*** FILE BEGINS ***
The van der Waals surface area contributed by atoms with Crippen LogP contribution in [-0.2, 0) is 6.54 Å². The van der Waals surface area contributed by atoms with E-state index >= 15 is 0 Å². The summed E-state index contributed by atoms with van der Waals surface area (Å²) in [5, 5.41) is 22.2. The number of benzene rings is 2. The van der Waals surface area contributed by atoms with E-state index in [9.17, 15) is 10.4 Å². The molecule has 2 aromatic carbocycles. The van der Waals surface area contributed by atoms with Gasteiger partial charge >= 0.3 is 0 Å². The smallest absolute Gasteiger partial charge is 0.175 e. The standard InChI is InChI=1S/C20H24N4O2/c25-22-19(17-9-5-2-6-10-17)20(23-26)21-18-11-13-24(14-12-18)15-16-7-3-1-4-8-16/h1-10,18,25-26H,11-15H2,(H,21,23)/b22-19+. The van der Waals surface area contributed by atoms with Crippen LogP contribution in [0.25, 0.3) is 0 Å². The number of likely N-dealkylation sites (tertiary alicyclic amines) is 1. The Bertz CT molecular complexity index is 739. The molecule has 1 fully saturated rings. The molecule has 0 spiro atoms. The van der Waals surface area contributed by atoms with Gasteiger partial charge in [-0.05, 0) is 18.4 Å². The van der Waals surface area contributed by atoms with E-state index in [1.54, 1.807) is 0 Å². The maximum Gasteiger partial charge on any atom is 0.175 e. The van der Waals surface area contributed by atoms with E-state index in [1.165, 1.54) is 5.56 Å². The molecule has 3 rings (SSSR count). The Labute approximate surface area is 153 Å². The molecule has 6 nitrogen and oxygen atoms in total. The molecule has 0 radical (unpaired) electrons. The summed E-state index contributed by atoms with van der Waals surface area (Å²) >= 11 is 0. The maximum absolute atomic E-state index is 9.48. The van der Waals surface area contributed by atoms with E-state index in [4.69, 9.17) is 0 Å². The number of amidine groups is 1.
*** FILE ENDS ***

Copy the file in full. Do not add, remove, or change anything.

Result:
The van der Waals surface area contributed by atoms with Crippen LogP contribution in [-0.2, 0) is 6.54 Å². The van der Waals surface area contributed by atoms with E-state index >= 15 is 0 Å². The summed E-state index contributed by atoms with van der Waals surface area (Å²) in [5, 5.41) is 22.2. The number of benzene rings is 2. The van der Waals surface area contributed by atoms with E-state index in [9.17, 15) is 10.4 Å². The molecule has 2 aromatic carbocycles. The van der Waals surface area contributed by atoms with Gasteiger partial charge >= 0.3 is 0 Å². The smallest absolute Gasteiger partial charge is 0.175 e. The standard InChI is InChI=1S/C20H24N4O2/c25-22-19(17-9-5-2-6-10-17)20(23-26)21-18-11-13-24(14-12-18)15-16-7-3-1-4-8-16/h1-10,18,25-26H,11-15H2,(H,21,23)/b22-19+. The van der Waals surface area contributed by atoms with Crippen LogP contribution in [0.25, 0.3) is 0 Å². The number of likely N-dealkylation sites (tertiary alicyclic amines) is 1. The Bertz CT molecular complexity index is 739. The molecule has 1 fully saturated rings. The molecule has 0 spiro atoms. The van der Waals surface area contributed by atoms with Gasteiger partial charge in [-0.05, 0) is 18.4 Å². The van der Waals surface area contributed by atoms with E-state index in [1.54, 1.807) is 0 Å². The maximum Gasteiger partial charge on any atom is 0.175 e. The van der Waals surface area contributed by atoms with E-state index in [1.165, 1.54) is 5.56 Å². The molecule has 3 rings (SSSR count). The Labute approximate surface area is 153 Å². The molecule has 6 nitrogen and oxygen atoms in total. The molecule has 0 radical (unpaired) electrons. The summed E-state index contributed by atoms with van der Waals surface area (Å²) >= 11 is 0. The maximum absolute atomic E-state index is 9.48. The van der Waals surface area contributed by atoms with E-state index in [4.69, 9.17) is 0 Å². The number of amidine groups is 1.